I think I’m entitled; these days all I get from my eardrum is the odd snap and the occasional crackle when what I really need is a nice, resounding pop. Something…definitive.
I feel a bit like a did in the waning days of my pregnancy, when Mimi was officially post-term and I was becoming increasingly uncomfortable. Then, as now, there was an official date when the situation would be forced to end by the medical establishment: in the case of the pregnancy, a date when labor would be induced; now, an appointment to have my eardrum punctured by a professional. And now, as then, I feel like that date cannot come soon enough.
Not being the most patient person in the world, the thought of DIY surgery has crossed my mind — fondue forks are good for all sorts of things — but I’m a mother and I have to set a good example. Still, one way or another, something is going to pop around here. Yes, indeed.
Stovetop Popcorn (adapted from a recipe at simplyrecipes.com and a good recipe for anyone with a persistent ear infection)
Yes, there are all sorts of marvelous machines that can pop up excellent popcorn, but I’m at a point where I need to take matters into my own hands. Call this passive-agressive popcorn popping. What else can I do?
2 tbs. grapeseed or canola oil
1 tbs. truffle infused grapeseed oil
1/3 cup good quality popping corn
1 tbs. butter
1 tsp. Kosher salt
1/2 tsp. smoked Spanish paprika or cumin
Heat oil over medium-high heat in a heavy skillet with a lid. Put in three or four kernels of popcorn. When those kernels pop, add the remaining popcorn and take off of the heat for 30 seconds. Return to heat, cover, and shake the pan. You will soon begin to hear very satisfying popping sounds coming from inside the pan. Bank down your envy and continue shaking the pan over the heat until the popping subsides. Add the butter and salt and seasoning of choice. Shake some more while the butter melts. Pour popcorn into a large bowl. Popcorn tastes best eaten from a communal bowl kept in the middle of a floor or sofa, preferably while watching something like The Sound of Music, which is, ironically, the current favorite in our house.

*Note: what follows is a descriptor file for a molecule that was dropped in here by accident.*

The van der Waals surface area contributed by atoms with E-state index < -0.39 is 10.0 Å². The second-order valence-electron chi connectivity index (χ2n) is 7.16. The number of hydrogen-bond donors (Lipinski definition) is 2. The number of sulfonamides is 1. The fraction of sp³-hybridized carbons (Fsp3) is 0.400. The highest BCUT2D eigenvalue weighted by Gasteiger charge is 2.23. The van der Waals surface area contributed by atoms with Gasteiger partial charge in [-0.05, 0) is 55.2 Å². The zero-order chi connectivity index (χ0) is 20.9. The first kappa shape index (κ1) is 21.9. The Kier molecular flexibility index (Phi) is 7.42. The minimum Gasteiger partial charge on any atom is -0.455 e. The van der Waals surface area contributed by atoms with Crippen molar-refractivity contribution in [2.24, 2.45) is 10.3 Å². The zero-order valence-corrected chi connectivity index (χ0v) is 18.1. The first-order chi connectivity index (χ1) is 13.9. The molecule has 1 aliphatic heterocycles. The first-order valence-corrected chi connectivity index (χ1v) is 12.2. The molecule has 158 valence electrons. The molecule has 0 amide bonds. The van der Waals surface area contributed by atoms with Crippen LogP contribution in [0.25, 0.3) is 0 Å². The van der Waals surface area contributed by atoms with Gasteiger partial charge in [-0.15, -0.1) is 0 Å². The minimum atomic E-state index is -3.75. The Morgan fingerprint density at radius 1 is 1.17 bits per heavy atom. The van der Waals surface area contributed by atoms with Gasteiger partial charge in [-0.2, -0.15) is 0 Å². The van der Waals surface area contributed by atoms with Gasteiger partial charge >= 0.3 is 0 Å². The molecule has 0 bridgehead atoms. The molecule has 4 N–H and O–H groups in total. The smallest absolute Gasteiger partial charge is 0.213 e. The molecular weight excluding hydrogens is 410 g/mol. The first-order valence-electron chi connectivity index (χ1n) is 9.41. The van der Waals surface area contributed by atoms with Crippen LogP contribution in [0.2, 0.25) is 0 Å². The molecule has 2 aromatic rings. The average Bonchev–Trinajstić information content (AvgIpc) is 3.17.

POP ON! Please…
Garlicky falafel from Aya Sofia in St. Louis
Everyone around here is sick with some kind of upper respiratory virus, what the Victorians used to call a “violent cold.” Indeed. I’m on day four; I think Jim is lagging behind me by a day or two. Misery. All parts of a cold are awful, but the worst part for me might be the olfactory deprivation. It’s worth bearing in mind that much of what we think of as taste is actually smell. Colds knock out the nose and, so it seems, the ability to taste anything that lacks a truly assertive smell. These days, I can barely tell the difference between chicken and pork. Texture is the only sure thing right now.
Bad timing too, since Jim’s parents offered to babysit for us last night so that we could go out to dinner. We still went, mind you. A little illness isn’t much of a deterrent, and after all, who would reject such a kind offer? However, instead of going to Niche, the acclaimed restaurant that we’d that planned to visit, we went to Aya Sofia, a Turkish restaurant that is one of our favorite places in the city. I was afraid that the food at Niche will be too subtle and refined for our deadened senses. Besides, we both really needed to eat some garlic.